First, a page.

The U.S. Secretary of Commerce, Penny Pritzker, arrived Lagos on Monday as the head of a fact-finding mission to Nigeria on Doing Business in Africa.
Mrs. Pritzker, who is the chair of President Obama’s Advisory Council on Doing Business in Africa, was accompanied by senior U.S. business executives.
The council was formed to advise President Barack Obama on ways to strengthen commercial engagement between the United States and Africa.
A statement from the US Embassy in Abuja said the trip would provide an opportunity for the council members to gather facts about the commercial opportunities and challenges in Nigeria.
At the end of the visit, the council, which would also visit Rwanda, is expected to “report back to President Obama with strong and actionable recommendations, and develop policy ideas that will benefit both countries and raise our commercial relationship to the next level”.
Secretary Pritzker said President Obama was convinced that the US private sector was capable of helping African business community address some of the continent’s most pressing challenges, namely building modern infrastructure, creating jobs and opportunity for young people, and expanding access to education and the Internet, if they work in partnership.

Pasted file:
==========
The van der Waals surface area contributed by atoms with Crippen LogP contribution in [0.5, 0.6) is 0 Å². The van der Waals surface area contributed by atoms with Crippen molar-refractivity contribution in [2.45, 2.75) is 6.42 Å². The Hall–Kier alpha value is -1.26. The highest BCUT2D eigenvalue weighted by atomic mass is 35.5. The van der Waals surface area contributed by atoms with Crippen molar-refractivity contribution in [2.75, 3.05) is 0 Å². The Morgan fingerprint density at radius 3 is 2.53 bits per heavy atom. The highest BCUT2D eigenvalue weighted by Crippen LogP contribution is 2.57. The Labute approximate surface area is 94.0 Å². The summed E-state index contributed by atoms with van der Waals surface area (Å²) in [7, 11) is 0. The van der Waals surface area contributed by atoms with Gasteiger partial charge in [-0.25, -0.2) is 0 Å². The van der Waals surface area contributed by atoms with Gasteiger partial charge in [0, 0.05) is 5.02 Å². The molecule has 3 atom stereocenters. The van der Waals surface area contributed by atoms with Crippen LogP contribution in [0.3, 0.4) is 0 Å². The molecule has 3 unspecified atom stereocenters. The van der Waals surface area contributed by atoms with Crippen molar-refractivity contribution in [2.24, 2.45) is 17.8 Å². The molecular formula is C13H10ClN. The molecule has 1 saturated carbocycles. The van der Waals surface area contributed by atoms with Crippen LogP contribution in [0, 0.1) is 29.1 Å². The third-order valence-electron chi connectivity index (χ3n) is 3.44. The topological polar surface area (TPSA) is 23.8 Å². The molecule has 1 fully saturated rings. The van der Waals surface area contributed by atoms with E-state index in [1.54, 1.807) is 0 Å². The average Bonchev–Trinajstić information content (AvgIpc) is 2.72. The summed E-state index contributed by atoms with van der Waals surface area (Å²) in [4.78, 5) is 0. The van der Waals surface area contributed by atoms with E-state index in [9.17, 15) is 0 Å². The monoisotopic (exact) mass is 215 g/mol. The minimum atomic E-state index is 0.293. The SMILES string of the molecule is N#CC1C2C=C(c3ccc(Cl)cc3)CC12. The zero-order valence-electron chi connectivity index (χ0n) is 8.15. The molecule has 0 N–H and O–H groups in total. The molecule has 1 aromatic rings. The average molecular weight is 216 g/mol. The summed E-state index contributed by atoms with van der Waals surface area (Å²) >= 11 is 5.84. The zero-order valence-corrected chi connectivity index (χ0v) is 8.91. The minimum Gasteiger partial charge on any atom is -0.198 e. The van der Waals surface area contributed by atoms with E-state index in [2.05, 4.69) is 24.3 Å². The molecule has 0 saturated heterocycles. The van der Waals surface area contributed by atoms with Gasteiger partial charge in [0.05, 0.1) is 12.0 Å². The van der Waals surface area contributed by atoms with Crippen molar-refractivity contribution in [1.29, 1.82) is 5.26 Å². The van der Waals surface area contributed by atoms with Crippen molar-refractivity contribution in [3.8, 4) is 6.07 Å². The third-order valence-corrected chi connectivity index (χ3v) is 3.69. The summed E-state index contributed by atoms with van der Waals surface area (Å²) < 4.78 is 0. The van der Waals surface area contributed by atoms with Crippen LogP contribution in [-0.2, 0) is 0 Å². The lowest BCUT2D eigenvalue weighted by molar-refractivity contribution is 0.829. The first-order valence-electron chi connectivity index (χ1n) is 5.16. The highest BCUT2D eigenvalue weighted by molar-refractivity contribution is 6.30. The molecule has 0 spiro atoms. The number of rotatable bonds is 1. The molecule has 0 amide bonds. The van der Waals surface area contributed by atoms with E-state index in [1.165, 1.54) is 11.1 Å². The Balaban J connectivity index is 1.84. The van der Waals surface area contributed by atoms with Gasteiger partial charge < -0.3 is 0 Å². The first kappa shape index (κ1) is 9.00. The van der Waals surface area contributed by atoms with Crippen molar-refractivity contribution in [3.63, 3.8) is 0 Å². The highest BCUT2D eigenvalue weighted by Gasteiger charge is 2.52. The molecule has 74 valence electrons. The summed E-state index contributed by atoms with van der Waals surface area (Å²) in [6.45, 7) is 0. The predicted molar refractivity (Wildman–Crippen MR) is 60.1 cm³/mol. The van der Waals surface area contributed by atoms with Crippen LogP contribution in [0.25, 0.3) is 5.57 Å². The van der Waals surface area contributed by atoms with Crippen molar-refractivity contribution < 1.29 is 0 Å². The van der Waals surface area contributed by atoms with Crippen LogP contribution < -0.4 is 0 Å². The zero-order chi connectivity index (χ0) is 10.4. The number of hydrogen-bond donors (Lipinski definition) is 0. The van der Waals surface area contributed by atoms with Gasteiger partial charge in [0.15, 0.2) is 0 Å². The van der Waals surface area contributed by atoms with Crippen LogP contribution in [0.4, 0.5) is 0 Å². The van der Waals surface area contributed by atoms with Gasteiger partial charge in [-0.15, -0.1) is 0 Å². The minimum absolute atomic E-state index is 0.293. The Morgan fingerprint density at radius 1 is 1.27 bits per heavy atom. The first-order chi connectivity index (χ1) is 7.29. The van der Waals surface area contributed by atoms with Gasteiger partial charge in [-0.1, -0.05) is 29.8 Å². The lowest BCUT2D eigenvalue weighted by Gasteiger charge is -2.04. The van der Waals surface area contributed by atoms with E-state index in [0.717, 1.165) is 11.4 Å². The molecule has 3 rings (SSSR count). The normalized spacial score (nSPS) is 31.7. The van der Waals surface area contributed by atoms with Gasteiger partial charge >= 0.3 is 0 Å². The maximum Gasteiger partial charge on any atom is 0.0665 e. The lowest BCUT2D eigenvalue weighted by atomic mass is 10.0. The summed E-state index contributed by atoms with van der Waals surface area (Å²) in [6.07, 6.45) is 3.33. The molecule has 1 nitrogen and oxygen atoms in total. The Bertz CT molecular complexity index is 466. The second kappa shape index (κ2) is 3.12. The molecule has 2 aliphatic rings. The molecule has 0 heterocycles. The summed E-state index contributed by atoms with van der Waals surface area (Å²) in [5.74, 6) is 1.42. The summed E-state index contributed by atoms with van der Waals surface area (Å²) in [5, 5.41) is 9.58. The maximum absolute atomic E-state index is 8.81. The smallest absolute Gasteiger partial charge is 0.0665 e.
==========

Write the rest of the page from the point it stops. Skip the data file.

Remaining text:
“When we think about the economic potential of countries across Africa—and Nigeria is absolutely at the top of that list—the imperative that we all face is to promote economic growth and opportunity at home, and deepening our mutually beneficial ties of trade and commerce is not just a nice to have, it is a must-have for all of us,” Mrs. Pritzker said on arrival in Lagos.
She said her mission to Nigeria and Rwanda underscored the Obama Administration’s commitment to shifting the U.S. economic relationship with Africa from one based on aid to one based on trade and investment.
With the trip, the Secretary of Commerce said the PAC-DBIA members would develop an actionable set of recommendation for President Obama regarding how U.S. government programmes and policies could better support economic engagement between Africa and the United States.
Africa, she noted presented tremendous long-term growth opportunities, adding that both the U.S. government and the U.S. private sector were committed to deepening their economic and commercial engagement on Africa.
Nigeria was selected for the trip by the council members specifically for her potential to help grow about 50 million Nigerians in the middle class, and to become one of the top-10 global economies by 2050.
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